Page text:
Obama’s Presidental Ad Campaign

The first time in history were a wittness of a USA presedantial campaign. Obama spaned all over the world through the medium of internet. The people who lives in many countries sustain him. One of the most important reason of this interest is his mixed blood.

Internet was used by Barack Obama during the whole presidental campaign effectivelly. He also used forums, MySpace and Facebook.

For detailed information:http://en.wikipedia.org/wiki/Barack_Obama_presidential_campaign,_2008

Annie Hall and McLuhan

Although there are many people who criticize McLuhan, he is an important theorist for communication studies. Also, he had complained that many people misunderstood him. There is a part about misunderstanding McLuhan in Woody Allen’s Annie Hall. In addition, it is a funny critisisim about academics 

Alvy Singer: [the man behind him in line is talking loudly] What I wouldn’t give for a large sock with horse manure in it!
Alvy Singer: [to audience] Whaddya do when you get stuck in a movie line with a guy like this behind you?
Man in Theatre Line: Wait a minute, why can’t I give my opinion? It’s a free country!
Alvy Singer: He can give it… do you have to give it so loud? I mean, aren’t you ashamed to pontificate like that? And the funny part of it is, Marshall McLuhan, you don’t know anything about Marshall McLuhan!
Man in Theatre Line: Oh, really? Well, it just so happens I teach a class at Columbia called “TV, Media and Culture.” So I think my insights into Mr. McLuhan, well, have a great deal of validity!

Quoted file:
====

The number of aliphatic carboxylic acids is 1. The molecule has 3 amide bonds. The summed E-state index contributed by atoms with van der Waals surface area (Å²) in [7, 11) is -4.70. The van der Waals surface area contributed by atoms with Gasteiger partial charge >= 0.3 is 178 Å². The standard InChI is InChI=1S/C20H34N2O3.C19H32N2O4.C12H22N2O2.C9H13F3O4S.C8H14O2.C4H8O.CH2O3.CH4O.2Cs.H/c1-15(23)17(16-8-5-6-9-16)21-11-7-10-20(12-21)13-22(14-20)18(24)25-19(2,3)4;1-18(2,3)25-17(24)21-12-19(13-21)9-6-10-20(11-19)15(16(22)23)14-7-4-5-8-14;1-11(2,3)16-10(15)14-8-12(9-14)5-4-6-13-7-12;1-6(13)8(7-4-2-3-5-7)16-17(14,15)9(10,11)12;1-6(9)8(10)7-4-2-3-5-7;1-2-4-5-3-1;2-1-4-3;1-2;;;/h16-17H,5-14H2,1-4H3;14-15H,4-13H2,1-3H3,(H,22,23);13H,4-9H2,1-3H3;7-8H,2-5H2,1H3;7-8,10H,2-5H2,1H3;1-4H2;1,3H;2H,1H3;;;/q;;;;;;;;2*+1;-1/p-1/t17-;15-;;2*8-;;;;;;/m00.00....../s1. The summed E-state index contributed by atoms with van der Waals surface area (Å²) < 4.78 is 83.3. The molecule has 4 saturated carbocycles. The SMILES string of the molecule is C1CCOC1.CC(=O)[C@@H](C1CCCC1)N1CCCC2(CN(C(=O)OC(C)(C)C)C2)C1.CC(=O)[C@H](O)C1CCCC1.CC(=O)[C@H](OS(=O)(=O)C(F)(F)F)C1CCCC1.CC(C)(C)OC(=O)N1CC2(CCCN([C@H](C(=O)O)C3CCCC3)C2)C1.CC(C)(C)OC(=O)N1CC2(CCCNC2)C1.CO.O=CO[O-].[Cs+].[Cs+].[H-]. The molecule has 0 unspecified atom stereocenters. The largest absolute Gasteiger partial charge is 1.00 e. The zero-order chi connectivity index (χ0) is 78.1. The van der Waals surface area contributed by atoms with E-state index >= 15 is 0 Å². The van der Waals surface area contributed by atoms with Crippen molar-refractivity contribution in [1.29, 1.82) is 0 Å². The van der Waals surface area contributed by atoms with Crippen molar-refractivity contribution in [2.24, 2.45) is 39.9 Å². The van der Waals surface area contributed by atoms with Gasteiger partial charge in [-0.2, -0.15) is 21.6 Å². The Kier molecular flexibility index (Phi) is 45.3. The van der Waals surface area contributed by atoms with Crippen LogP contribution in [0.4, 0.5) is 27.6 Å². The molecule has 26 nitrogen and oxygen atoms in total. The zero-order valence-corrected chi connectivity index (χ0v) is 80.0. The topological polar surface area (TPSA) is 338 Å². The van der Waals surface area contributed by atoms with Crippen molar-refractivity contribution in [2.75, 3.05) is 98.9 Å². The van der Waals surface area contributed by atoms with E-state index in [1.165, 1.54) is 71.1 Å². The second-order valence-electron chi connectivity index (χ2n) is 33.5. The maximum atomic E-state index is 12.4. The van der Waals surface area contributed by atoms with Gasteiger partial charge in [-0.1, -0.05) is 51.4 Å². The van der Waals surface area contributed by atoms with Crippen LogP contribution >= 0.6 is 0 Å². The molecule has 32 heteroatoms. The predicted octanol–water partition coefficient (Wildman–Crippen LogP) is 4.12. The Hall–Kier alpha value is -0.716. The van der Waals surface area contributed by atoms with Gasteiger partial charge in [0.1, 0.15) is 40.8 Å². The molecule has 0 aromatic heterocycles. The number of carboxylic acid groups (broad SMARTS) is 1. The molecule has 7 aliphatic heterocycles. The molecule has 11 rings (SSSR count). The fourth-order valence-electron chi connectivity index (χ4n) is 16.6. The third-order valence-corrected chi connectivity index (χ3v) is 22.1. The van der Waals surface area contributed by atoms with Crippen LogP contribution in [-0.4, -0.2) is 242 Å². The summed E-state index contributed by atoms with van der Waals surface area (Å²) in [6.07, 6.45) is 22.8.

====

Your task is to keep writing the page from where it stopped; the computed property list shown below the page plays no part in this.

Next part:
Alvy Singer: Oh, do ya? Well, that’s funny, because I happen to have Mr. McLuhan right here, so, so, yeah, just let me…
[pulls McLuhan out from behind a nearby poster]
Alvy Singer: come over here for a second… tell him!
Marshall McLuhan: I heard what you were saying! You know nothing of my work! You mean my whole fallacy is wrong. How you got to teach a course in anything is totally amazing!
Alvy Singer: Boy, if life were only like this!


The Network Society

“A network society is a society whose social structure is made of networks powered by microelectronics-based information and communication technologies”
The interdependant relationship between people and instutions are emphasizing by social networks:  I would like to share the report below as the relationship between people and new media that causes wider social change.
—Facebook and Twitter key to Arab Spring uprisings: report
Jun 6, 2011

DUBAI // The most popular Twitter hashtags in the Arab region in the first three months of this year were “Egypt”, “Jan25”, “Libya”, “Bahrain” and “protest”.

Nearly 9 in 10 Egyptians and Tunisians surveyed in March said they were using Facebook to organise protests or spread awareness about them.

All but one of the protests called for on Facebook ended up coming to life on the streets.

These and other findings from the newly released second edition of the Arab Social Media Report by the Dubai School of Government give empirical heft to the conventional wisdom that Facebook and Twitter abetted if not enabled the historic region-wide uprisings of early 2011.

In part by using the social networking sites, activists organised and publicised the unprecedented protests that gave rise to the so-called Arab Spring, which has so far seen longtime governments in Egypt and Tunisia fall, regimes in Syria, Libya, Yemen and Bahrain clash with the opposition, and leaders in Jordan, Saudi Arabia and the UAE offer more benefits to their populace.
Social media – its rise and its new activist uses – have “played a critical role in mobilisation, empowerment, shaping opinions and influencing change,” the report said.

Just how integral its role was has been debated, it said, “with some camps labelling them the main instigators and others relegating them to mere tools.”